Recognizing Handwritten Digits with Machine Learning

Introduction


Using the DeepLearning package, this application trains a neural network to recognize the numbers in images of handwritten digits. The trained neural network is then applied to a number of test images.
The training and testing images are a very small subset of the MNIST database of handwritten digits; these consist of 28 x 28 pixel images of a handwritten digit, ranging from 0 to 9. A sample image for the digit zero is .
Ultimately, this application generates an vector of weights for each digit; think of weights as a marking grid for a multiple choice exam. When reshaped into a matrix, a weight vector for the digit 0 might look like this.
When attempting to recognize the number in an image
• 
If a pixel with a high intensity lands in the red area, the evidence is high that the handwritten digit is zero

• 
Conversely, if a pixel with a high intensity lands in the blue area, the evidence is low that the handwritten digit is zero

The DeepLearning package is a partial interface to Tensorflow, an opensource machine learning framework. To learn about the machine learning techniques used in this application, please consult these references (the next section, however, features a brief overview)


Notes



Introduction


We first build a computational (or dataflow) graph. Then, we create a Tensorflow session to run the graph.
Tensorflow computations involve tensors; think of tensors as multidimensional arrays.


Images


Each 28 x 28 image is flattened into a list with 784 elements.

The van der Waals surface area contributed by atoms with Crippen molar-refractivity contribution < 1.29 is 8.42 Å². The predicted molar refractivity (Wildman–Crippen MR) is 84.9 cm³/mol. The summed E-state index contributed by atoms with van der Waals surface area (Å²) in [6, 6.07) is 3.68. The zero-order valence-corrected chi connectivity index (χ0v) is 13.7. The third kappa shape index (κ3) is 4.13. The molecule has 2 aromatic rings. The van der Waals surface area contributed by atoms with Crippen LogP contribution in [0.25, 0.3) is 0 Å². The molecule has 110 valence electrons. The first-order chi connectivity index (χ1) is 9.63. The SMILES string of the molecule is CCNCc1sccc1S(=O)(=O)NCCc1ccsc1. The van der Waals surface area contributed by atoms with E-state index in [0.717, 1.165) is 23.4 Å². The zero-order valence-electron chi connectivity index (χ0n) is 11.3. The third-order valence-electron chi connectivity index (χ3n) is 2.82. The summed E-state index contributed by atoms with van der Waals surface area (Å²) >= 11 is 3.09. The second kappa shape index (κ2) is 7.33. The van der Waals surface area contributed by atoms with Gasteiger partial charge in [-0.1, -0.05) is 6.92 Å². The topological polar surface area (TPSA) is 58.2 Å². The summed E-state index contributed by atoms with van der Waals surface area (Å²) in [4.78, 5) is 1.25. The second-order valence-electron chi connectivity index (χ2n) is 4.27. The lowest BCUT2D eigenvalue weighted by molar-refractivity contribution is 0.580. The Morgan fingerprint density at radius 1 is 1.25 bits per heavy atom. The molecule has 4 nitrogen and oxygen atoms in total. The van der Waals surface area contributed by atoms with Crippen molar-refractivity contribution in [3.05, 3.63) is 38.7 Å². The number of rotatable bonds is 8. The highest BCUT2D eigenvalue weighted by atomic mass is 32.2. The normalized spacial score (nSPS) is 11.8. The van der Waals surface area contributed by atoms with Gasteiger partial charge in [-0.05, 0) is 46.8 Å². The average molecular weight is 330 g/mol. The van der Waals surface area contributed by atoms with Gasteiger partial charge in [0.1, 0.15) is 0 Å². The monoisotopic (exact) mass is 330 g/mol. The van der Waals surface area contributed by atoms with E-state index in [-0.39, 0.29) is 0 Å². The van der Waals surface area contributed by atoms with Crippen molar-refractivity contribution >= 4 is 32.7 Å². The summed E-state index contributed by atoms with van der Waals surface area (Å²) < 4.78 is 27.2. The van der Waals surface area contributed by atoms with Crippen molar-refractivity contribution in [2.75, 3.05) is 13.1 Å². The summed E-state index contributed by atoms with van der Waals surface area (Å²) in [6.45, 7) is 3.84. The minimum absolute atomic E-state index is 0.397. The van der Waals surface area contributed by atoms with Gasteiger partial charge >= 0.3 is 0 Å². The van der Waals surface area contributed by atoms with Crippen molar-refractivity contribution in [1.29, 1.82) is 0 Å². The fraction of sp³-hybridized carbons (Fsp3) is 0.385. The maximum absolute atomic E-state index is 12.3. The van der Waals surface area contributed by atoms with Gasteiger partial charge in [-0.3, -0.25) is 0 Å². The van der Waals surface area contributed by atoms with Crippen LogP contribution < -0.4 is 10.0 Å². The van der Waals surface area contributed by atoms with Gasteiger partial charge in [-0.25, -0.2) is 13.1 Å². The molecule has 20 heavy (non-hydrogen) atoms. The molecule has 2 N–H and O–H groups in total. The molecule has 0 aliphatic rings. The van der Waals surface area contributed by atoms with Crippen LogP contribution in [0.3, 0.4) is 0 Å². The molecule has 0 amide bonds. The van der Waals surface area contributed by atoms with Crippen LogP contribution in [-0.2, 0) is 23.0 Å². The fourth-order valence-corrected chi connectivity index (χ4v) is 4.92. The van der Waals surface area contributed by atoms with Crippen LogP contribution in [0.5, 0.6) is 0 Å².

Once flattened, the training images are stored in a tensor x, with shape of [none, 784]. The first index is the number of training images ("none" means that we can use an arbitrary number of training images).


Labels


Each training image is associated with a label.
• 
Labels are a 10element list, where each element is either 0 or 1

• 
All elements apart from one are zero

• 
The location of the nonzero element is the "value" of the image

So for an image that displays the digit 5, the label is [ 0,0,0,0,0,1,0,0,0,0]. This is known as a onehot encoding.
All the labels are stored in a tensor y_ with a shape of [none, 10].


Training


The neural network is trained via multinomial logistic regression (also known as softmax).
Step 1
Calculate the evidence that each image is in a selected class. Do this by performing a weighted sum of the pixel intensity for the flattened image.
where
• 
W_{i,j} and b_{i} are the weight and the bias for digit i and pixel j. Think of W as a matrix with 784 rows (one for each pixel) and 10 columns (one for each digit), and b is a vector with 10 columns (one for each digit)

• 
x_{j} is the intensity of pixel j

Step 2
Normalize the evidence into a vector of probabilities with softmax.
Step 3
For each image, calculate the crossentropy of the vector of predicted probabilities and the actual probabilities (i.e the labels)
where
• 
y_ is the true distribution of probabilities (i.e. the onehot encoded label)

• 
y is the predicted distribution of probabilities

The smaller the cross entropy, the better the prediction.
Step 4
The mean crossentropy across all training images is then minimized to find the optimum values of W and b


Miscellaneous


This application consists of
• 
and a very small subset of images from the MNIST handwritten digit database

in a single zip file. The images are stored in folders; the folders should be extracted to the location as this worksheet.